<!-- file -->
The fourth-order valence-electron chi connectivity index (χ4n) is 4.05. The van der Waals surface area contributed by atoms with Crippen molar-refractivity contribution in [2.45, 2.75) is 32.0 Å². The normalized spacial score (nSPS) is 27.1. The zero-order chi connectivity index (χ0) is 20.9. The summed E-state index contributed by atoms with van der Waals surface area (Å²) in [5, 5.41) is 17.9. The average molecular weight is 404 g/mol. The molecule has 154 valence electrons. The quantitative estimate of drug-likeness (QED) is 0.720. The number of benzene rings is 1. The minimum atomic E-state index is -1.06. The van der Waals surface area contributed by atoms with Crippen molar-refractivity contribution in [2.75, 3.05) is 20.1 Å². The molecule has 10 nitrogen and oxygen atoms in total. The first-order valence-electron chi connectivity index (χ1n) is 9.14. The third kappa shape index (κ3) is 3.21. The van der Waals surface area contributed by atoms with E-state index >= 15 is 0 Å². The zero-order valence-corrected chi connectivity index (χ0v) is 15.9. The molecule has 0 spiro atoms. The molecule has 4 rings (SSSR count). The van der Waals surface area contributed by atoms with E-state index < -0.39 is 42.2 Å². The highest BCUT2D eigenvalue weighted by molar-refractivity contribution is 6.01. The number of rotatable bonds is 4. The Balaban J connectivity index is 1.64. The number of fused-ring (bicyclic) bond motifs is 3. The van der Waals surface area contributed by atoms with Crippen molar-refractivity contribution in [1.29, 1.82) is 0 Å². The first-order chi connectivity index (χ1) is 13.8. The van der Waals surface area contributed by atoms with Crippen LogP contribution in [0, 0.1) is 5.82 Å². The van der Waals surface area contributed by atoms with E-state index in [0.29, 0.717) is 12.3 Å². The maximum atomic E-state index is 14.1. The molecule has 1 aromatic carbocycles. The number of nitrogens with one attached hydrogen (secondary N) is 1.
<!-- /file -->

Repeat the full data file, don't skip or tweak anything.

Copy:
The fourth-order valence-electron chi connectivity index (χ4n) is 4.05. The van der Waals surface area contributed by atoms with Crippen molar-refractivity contribution in [2.45, 2.75) is 32.0 Å². The normalized spacial score (nSPS) is 27.1. The zero-order chi connectivity index (χ0) is 20.9. The summed E-state index contributed by atoms with van der Waals surface area (Å²) in [5, 5.41) is 17.9. The average molecular weight is 404 g/mol. The molecule has 154 valence electrons. The quantitative estimate of drug-likeness (QED) is 0.720. The number of benzene rings is 1. The minimum atomic E-state index is -1.06. The van der Waals surface area contributed by atoms with Crippen molar-refractivity contribution in [2.75, 3.05) is 20.1 Å². The molecule has 10 nitrogen and oxygen atoms in total. The first-order valence-electron chi connectivity index (χ1n) is 9.14. The third kappa shape index (κ3) is 3.21. The van der Waals surface area contributed by atoms with E-state index >= 15 is 0 Å². The zero-order valence-corrected chi connectivity index (χ0v) is 15.9. The molecule has 0 spiro atoms. The molecule has 4 rings (SSSR count). The van der Waals surface area contributed by atoms with E-state index < -0.39 is 42.2 Å². The highest BCUT2D eigenvalue weighted by molar-refractivity contribution is 6.01. The number of rotatable bonds is 4. The Balaban J connectivity index is 1.64. The number of fused-ring (bicyclic) bond motifs is 3. The van der Waals surface area contributed by atoms with Crippen molar-refractivity contribution in [1.29, 1.82) is 0 Å². The first-order chi connectivity index (χ1) is 13.8. The van der Waals surface area contributed by atoms with Crippen LogP contribution in [0, 0.1) is 5.82 Å². The van der Waals surface area contributed by atoms with E-state index in [0.29, 0.717) is 12.3 Å². The maximum atomic E-state index is 14.1. The molecule has 1 aromatic carbocycles. The number of nitrogens with one attached hydrogen (secondary N) is 1.